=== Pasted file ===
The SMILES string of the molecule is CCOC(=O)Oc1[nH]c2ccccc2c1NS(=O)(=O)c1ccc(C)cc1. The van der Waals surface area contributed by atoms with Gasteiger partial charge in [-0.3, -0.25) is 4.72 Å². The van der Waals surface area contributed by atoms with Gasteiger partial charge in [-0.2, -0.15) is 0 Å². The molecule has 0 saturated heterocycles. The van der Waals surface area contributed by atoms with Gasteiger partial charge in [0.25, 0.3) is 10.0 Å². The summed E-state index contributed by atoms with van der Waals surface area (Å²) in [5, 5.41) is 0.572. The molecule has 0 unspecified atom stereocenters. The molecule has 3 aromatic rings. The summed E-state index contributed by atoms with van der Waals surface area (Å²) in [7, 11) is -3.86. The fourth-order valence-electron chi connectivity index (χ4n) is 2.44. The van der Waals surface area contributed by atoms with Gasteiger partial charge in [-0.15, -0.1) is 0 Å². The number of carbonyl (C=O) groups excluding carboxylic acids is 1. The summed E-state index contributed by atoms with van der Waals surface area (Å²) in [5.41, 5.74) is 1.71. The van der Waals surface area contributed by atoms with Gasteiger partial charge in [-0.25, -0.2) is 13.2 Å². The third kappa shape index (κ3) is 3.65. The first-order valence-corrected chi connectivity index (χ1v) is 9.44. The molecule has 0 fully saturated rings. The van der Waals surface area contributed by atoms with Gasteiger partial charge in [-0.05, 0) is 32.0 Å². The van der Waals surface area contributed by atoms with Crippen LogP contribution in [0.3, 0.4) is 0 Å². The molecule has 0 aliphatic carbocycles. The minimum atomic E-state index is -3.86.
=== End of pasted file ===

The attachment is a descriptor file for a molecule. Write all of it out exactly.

The SMILES string of the molecule is CCOC(=O)Oc1[nH]c2ccccc2c1NS(=O)(=O)c1ccc(C)cc1. The van der Waals surface area contributed by atoms with Gasteiger partial charge in [-0.3, -0.25) is 4.72 Å². The van der Waals surface area contributed by atoms with Gasteiger partial charge in [-0.2, -0.15) is 0 Å². The molecule has 0 saturated heterocycles. The van der Waals surface area contributed by atoms with Gasteiger partial charge in [0.25, 0.3) is 10.0 Å². The summed E-state index contributed by atoms with van der Waals surface area (Å²) in [5, 5.41) is 0.572. The molecule has 0 unspecified atom stereocenters. The molecule has 3 aromatic rings. The summed E-state index contributed by atoms with van der Waals surface area (Å²) in [7, 11) is -3.86. The fourth-order valence-electron chi connectivity index (χ4n) is 2.44. The van der Waals surface area contributed by atoms with Gasteiger partial charge in [-0.15, -0.1) is 0 Å². The number of carbonyl (C=O) groups excluding carboxylic acids is 1. The summed E-state index contributed by atoms with van der Waals surface area (Å²) in [5.41, 5.74) is 1.71. The van der Waals surface area contributed by atoms with Gasteiger partial charge in [-0.25, -0.2) is 13.2 Å². The third kappa shape index (κ3) is 3.65. The first-order valence-corrected chi connectivity index (χ1v) is 9.44. The molecule has 0 fully saturated rings. The van der Waals surface area contributed by atoms with Gasteiger partial charge in [-0.05, 0) is 32.0 Å². The van der Waals surface area contributed by atoms with Crippen LogP contribution in [0.3, 0.4) is 0 Å². The molecule has 0 aliphatic carbocycles. The minimum atomic E-state index is -3.86.